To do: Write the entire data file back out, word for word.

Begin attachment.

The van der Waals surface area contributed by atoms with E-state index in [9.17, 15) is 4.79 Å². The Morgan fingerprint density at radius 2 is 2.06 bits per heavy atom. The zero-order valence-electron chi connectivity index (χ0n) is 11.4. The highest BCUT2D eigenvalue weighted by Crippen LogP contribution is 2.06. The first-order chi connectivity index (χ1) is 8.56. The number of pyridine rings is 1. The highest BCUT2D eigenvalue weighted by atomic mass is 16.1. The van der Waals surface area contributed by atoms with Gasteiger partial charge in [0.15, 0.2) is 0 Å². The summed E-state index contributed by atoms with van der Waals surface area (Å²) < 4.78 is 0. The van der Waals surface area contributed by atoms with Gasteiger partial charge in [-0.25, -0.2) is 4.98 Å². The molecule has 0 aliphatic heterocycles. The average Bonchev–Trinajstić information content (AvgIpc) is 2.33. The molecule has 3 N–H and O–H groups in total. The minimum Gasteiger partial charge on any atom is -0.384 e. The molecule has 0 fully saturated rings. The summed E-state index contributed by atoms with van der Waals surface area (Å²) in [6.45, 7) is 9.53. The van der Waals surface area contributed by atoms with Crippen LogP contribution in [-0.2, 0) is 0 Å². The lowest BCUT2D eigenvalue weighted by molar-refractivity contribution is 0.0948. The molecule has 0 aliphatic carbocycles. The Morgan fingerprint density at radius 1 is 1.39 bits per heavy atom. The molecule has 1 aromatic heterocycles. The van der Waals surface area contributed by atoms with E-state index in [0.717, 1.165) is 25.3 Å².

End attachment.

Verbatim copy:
The van der Waals surface area contributed by atoms with E-state index in [9.17, 15) is 4.79 Å². The Morgan fingerprint density at radius 2 is 2.06 bits per heavy atom. The zero-order valence-electron chi connectivity index (χ0n) is 11.4. The highest BCUT2D eigenvalue weighted by Crippen LogP contribution is 2.06. The first-order chi connectivity index (χ1) is 8.56. The number of pyridine rings is 1. The highest BCUT2D eigenvalue weighted by atomic mass is 16.1. The van der Waals surface area contributed by atoms with Gasteiger partial charge in [0.15, 0.2) is 0 Å². The summed E-state index contributed by atoms with van der Waals surface area (Å²) < 4.78 is 0. The van der Waals surface area contributed by atoms with Gasteiger partial charge in [-0.25, -0.2) is 4.98 Å². The molecule has 0 aliphatic heterocycles. The average Bonchev–Trinajstić information content (AvgIpc) is 2.33. The molecule has 3 N–H and O–H groups in total. The minimum Gasteiger partial charge on any atom is -0.384 e. The molecule has 0 fully saturated rings. The summed E-state index contributed by atoms with van der Waals surface area (Å²) in [6.45, 7) is 9.53. The van der Waals surface area contributed by atoms with Crippen LogP contribution in [-0.2, 0) is 0 Å². The lowest BCUT2D eigenvalue weighted by molar-refractivity contribution is 0.0948. The molecule has 0 aliphatic carbocycles. The Morgan fingerprint density at radius 1 is 1.39 bits per heavy atom. The molecule has 1 aromatic heterocycles. The van der Waals surface area contributed by atoms with E-state index in [0.717, 1.165) is 25.3 Å².